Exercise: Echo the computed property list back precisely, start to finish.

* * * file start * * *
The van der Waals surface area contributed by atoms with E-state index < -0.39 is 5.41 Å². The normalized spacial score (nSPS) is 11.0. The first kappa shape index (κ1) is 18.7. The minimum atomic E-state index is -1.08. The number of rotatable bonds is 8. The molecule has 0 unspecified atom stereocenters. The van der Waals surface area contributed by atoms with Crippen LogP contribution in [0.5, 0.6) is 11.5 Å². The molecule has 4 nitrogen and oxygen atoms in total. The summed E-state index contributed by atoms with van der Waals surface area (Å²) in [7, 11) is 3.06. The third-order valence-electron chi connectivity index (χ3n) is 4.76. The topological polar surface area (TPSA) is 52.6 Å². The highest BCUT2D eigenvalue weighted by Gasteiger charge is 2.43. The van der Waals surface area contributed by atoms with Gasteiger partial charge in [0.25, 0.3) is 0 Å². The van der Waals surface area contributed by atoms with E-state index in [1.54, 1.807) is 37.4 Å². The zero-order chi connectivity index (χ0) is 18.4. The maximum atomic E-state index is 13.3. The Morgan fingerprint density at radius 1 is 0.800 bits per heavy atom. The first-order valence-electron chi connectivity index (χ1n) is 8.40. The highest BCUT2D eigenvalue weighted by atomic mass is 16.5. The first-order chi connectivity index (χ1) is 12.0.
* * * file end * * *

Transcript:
The van der Waals surface area contributed by atoms with E-state index < -0.39 is 5.41 Å². The normalized spacial score (nSPS) is 11.0. The first kappa shape index (κ1) is 18.7. The minimum atomic E-state index is -1.08. The number of rotatable bonds is 8. The molecule has 0 unspecified atom stereocenters. The van der Waals surface area contributed by atoms with Crippen LogP contribution in [0.5, 0.6) is 11.5 Å². The molecule has 4 nitrogen and oxygen atoms in total. The summed E-state index contributed by atoms with van der Waals surface area (Å²) in [7, 11) is 3.06. The third-order valence-electron chi connectivity index (χ3n) is 4.76. The topological polar surface area (TPSA) is 52.6 Å². The highest BCUT2D eigenvalue weighted by Gasteiger charge is 2.43. The van der Waals surface area contributed by atoms with Gasteiger partial charge in [0.25, 0.3) is 0 Å². The van der Waals surface area contributed by atoms with E-state index in [1.54, 1.807) is 37.4 Å². The zero-order chi connectivity index (χ0) is 18.4. The maximum atomic E-state index is 13.3. The Morgan fingerprint density at radius 1 is 0.800 bits per heavy atom. The first-order valence-electron chi connectivity index (χ1n) is 8.40. The highest BCUT2D eigenvalue weighted by atomic mass is 16.5. The first-order chi connectivity index (χ1) is 12.0.